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Where Should Database Administration Go?


For the past 5 or 6 years, we have seen lots of innovative products emerged, from smartphone to tablets, from social media to cloud computing. However, I am somehow disappointed with Microsoft for its innovation speed on database administration front. Actually since SQL Server Management Studio (SSMS) was introduced in SQL Server 2005, there is almost nothing changed. (Actually even SSMS is not that much more innovative than the previous tool, i.e SQL Query Analyzer) 

In all new products mentioned above, I love the combination of smartphone and social media, esp. Twitter. With Twitter, I can be a broadcaster to my followers and I can also be a subscriber (follower) to many broadcasters. So I have a dream, someday I can see a database administration product that can allow me to “twitter” with my monitored servers, using my own defined administration language/protocol.

Thinking of the following scenario:

I twitter: How is #CPU like @ServerA?

@Server replied: for the past 10 min, it is 23% in average and no spike.

I twitter: What is the #DiskFreeSpace @ServerB and @ServerC?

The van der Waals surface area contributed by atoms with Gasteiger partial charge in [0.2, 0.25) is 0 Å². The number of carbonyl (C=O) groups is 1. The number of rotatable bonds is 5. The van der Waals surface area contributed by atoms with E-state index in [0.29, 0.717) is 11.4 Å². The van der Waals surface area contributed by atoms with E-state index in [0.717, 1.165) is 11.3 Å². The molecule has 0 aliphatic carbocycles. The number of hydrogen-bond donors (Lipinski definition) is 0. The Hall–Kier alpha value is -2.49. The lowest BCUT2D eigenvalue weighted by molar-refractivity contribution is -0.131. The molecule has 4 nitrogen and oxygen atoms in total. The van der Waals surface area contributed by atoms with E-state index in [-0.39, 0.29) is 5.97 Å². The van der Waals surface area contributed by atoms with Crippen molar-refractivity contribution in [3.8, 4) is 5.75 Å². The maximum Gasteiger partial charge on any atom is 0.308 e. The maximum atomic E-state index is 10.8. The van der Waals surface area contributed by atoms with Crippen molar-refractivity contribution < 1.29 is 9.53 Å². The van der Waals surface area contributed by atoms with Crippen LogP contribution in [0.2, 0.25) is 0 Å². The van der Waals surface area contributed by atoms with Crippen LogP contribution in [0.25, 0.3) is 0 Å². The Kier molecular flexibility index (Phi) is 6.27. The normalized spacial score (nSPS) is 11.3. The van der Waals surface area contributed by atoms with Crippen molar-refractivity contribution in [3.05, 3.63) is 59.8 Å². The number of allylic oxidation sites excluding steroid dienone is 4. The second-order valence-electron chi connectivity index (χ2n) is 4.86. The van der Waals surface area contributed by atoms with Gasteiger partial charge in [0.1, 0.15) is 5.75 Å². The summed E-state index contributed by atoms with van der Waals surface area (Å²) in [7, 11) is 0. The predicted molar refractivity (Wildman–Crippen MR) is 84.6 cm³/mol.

@ServerB replied: C: drive 10GB=30% Free, D: drive, 20GB=25% Free

@ServerC replied: C: drive 20GB=80% Free, K: drive 100GB=40% Free

I can also follow @ServerA, @ServerB, @ServerC as they will “twitter” special health status, such as blocking status (if exists), CPU or I/O spike status, job execution status, service restart etc.

All the tweets can be auto archived at server side to prove my due diligence when I am on-call, or when I am the outsourced DBA for a client.

Imagine I can do all these from my smartphone, as long as I can connect to internet, is not that fun?

Of course, there may be lots of obstacles, such as security, performance etc, but I believe all the obstacles are not that difficult to overcome with today’s technology. The key is that in this mobile era, database administration needs to grow with times, and I’ll argue that mobility and social media feature are the two key components that need to be embedded in a new and revolutionized database administration framework.

From a broader perspective, we should re-think the way that communication is done between DBAs and the SQL Server instances and draw inspirations from how we human beings have progressed our communication methods, from letters to emails / instant messengers and now to social media (represented by Twitter and FaceBook), and at computer-human interface side, we have progressed from keyboard only to mouse and now to touch screen. I believe if MS can devote some serious resources / considerations to the database administration framework and come up with some innovative tools, it will boost SQL Server market share just as Windows initial GUI interface helped MS win the market over various DOS and UNIX systems.


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